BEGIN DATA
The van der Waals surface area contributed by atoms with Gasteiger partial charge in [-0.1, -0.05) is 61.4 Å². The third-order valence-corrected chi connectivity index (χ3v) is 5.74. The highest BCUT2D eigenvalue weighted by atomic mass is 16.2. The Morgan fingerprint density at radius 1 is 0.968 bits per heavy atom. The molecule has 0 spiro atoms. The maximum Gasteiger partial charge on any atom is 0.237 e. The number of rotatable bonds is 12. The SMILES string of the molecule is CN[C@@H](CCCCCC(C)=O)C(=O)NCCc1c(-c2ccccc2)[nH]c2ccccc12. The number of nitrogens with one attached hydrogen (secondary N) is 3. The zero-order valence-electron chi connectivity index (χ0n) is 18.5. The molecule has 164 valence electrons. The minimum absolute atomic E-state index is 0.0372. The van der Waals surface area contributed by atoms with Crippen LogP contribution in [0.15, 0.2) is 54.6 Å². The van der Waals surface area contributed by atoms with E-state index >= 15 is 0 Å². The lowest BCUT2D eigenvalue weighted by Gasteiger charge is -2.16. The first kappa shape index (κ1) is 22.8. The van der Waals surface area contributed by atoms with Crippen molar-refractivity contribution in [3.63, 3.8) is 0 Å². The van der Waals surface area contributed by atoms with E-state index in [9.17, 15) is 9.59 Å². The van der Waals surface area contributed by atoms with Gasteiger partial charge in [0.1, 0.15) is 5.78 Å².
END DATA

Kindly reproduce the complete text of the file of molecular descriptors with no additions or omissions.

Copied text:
The van der Waals surface area contributed by atoms with Gasteiger partial charge in [-0.1, -0.05) is 61.4 Å². The third-order valence-corrected chi connectivity index (χ3v) is 5.74. The highest BCUT2D eigenvalue weighted by atomic mass is 16.2. The Morgan fingerprint density at radius 1 is 0.968 bits per heavy atom. The molecule has 0 spiro atoms. The maximum Gasteiger partial charge on any atom is 0.237 e. The number of rotatable bonds is 12. The SMILES string of the molecule is CN[C@@H](CCCCCC(C)=O)C(=O)NCCc1c(-c2ccccc2)[nH]c2ccccc12. The number of nitrogens with one attached hydrogen (secondary N) is 3. The zero-order valence-electron chi connectivity index (χ0n) is 18.5. The molecule has 164 valence electrons. The minimum absolute atomic E-state index is 0.0372. The van der Waals surface area contributed by atoms with Crippen LogP contribution in [0.15, 0.2) is 54.6 Å². The van der Waals surface area contributed by atoms with E-state index >= 15 is 0 Å². The lowest BCUT2D eigenvalue weighted by Gasteiger charge is -2.16. The first kappa shape index (κ1) is 22.8. The van der Waals surface area contributed by atoms with Crippen molar-refractivity contribution in [3.63, 3.8) is 0 Å². The van der Waals surface area contributed by atoms with E-state index in [9.17, 15) is 9.59 Å². The van der Waals surface area contributed by atoms with Gasteiger partial charge in [0.1, 0.15) is 5.78 Å².